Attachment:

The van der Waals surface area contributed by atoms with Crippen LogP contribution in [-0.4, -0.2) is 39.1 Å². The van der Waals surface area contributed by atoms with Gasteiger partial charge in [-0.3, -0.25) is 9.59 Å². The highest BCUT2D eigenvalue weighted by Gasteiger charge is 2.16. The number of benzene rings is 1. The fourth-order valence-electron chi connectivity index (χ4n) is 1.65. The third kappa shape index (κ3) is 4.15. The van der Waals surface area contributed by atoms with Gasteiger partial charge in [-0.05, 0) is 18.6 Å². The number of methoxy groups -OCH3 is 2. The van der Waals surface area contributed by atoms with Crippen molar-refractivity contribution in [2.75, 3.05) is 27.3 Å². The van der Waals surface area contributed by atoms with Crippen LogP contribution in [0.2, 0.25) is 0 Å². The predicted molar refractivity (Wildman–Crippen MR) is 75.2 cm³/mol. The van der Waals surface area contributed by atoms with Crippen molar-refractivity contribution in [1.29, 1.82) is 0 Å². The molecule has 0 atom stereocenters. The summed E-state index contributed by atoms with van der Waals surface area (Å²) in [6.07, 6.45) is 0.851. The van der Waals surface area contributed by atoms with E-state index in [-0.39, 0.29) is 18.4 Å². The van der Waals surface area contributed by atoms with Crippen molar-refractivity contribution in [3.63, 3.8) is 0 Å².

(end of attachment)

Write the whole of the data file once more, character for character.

The van der Waals surface area contributed by atoms with Crippen LogP contribution in [-0.4, -0.2) is 39.1 Å². The van der Waals surface area contributed by atoms with Gasteiger partial charge in [-0.3, -0.25) is 9.59 Å². The highest BCUT2D eigenvalue weighted by Gasteiger charge is 2.16. The number of benzene rings is 1. The fourth-order valence-electron chi connectivity index (χ4n) is 1.65. The third kappa shape index (κ3) is 4.15. The van der Waals surface area contributed by atoms with Gasteiger partial charge in [-0.05, 0) is 18.6 Å². The number of methoxy groups -OCH3 is 2. The van der Waals surface area contributed by atoms with Crippen molar-refractivity contribution in [2.75, 3.05) is 27.3 Å². The van der Waals surface area contributed by atoms with Crippen LogP contribution in [0.2, 0.25) is 0 Å². The predicted molar refractivity (Wildman–Crippen MR) is 75.2 cm³/mol. The van der Waals surface area contributed by atoms with Crippen molar-refractivity contribution in [1.29, 1.82) is 0 Å². The molecule has 0 atom stereocenters. The summed E-state index contributed by atoms with van der Waals surface area (Å²) in [6.07, 6.45) is 0.851. The van der Waals surface area contributed by atoms with E-state index in [-0.39, 0.29) is 18.4 Å². The van der Waals surface area contributed by atoms with Crippen molar-refractivity contribution in [3.63, 3.8) is 0 Å².